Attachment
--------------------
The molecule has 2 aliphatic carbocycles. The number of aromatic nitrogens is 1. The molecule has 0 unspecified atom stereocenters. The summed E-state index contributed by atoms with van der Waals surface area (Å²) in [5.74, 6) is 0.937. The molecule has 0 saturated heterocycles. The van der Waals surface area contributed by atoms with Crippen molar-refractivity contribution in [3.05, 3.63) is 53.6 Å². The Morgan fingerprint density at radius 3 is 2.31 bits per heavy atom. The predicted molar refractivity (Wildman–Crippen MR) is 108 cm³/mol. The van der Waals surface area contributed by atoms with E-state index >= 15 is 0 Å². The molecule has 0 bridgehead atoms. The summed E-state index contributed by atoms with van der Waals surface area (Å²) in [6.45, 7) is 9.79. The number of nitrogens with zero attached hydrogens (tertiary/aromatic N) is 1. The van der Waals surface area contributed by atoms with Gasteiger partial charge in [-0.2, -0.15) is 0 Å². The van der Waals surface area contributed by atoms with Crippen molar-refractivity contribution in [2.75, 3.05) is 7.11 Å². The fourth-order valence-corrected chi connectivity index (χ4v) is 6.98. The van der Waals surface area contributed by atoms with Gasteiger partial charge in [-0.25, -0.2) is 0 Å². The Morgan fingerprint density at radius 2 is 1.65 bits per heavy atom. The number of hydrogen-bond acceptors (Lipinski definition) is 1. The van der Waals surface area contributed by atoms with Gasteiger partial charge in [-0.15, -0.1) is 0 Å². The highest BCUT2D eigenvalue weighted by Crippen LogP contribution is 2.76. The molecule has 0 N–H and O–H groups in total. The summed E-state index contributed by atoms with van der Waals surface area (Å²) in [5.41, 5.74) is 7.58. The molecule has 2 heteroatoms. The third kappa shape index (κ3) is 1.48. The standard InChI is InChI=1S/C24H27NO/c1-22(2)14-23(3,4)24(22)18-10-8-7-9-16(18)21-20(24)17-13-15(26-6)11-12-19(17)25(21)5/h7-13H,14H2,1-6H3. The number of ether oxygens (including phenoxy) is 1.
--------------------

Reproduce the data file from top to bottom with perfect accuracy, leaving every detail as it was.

The molecule has 2 aliphatic carbocycles. The number of aromatic nitrogens is 1. The molecule has 0 unspecified atom stereocenters. The summed E-state index contributed by atoms with van der Waals surface area (Å²) in [5.74, 6) is 0.937. The molecule has 0 saturated heterocycles. The van der Waals surface area contributed by atoms with Crippen molar-refractivity contribution in [3.05, 3.63) is 53.6 Å². The Morgan fingerprint density at radius 3 is 2.31 bits per heavy atom. The predicted molar refractivity (Wildman–Crippen MR) is 108 cm³/mol. The van der Waals surface area contributed by atoms with E-state index >= 15 is 0 Å². The molecule has 0 bridgehead atoms. The summed E-state index contributed by atoms with van der Waals surface area (Å²) in [6.45, 7) is 9.79. The number of nitrogens with zero attached hydrogens (tertiary/aromatic N) is 1. The van der Waals surface area contributed by atoms with Gasteiger partial charge in [-0.2, -0.15) is 0 Å². The van der Waals surface area contributed by atoms with Crippen molar-refractivity contribution in [2.75, 3.05) is 7.11 Å². The fourth-order valence-corrected chi connectivity index (χ4v) is 6.98. The van der Waals surface area contributed by atoms with Gasteiger partial charge in [-0.25, -0.2) is 0 Å². The Morgan fingerprint density at radius 2 is 1.65 bits per heavy atom. The number of hydrogen-bond acceptors (Lipinski definition) is 1. The van der Waals surface area contributed by atoms with Gasteiger partial charge in [-0.15, -0.1) is 0 Å². The highest BCUT2D eigenvalue weighted by Crippen LogP contribution is 2.76. The molecule has 0 N–H and O–H groups in total. The summed E-state index contributed by atoms with van der Waals surface area (Å²) in [5.41, 5.74) is 7.58. The molecule has 2 heteroatoms. The third kappa shape index (κ3) is 1.48. The standard InChI is InChI=1S/C24H27NO/c1-22(2)14-23(3,4)24(22)18-10-8-7-9-16(18)21-20(24)17-13-15(26-6)11-12-19(17)25(21)5/h7-13H,14H2,1-6H3. The number of ether oxygens (including phenoxy) is 1.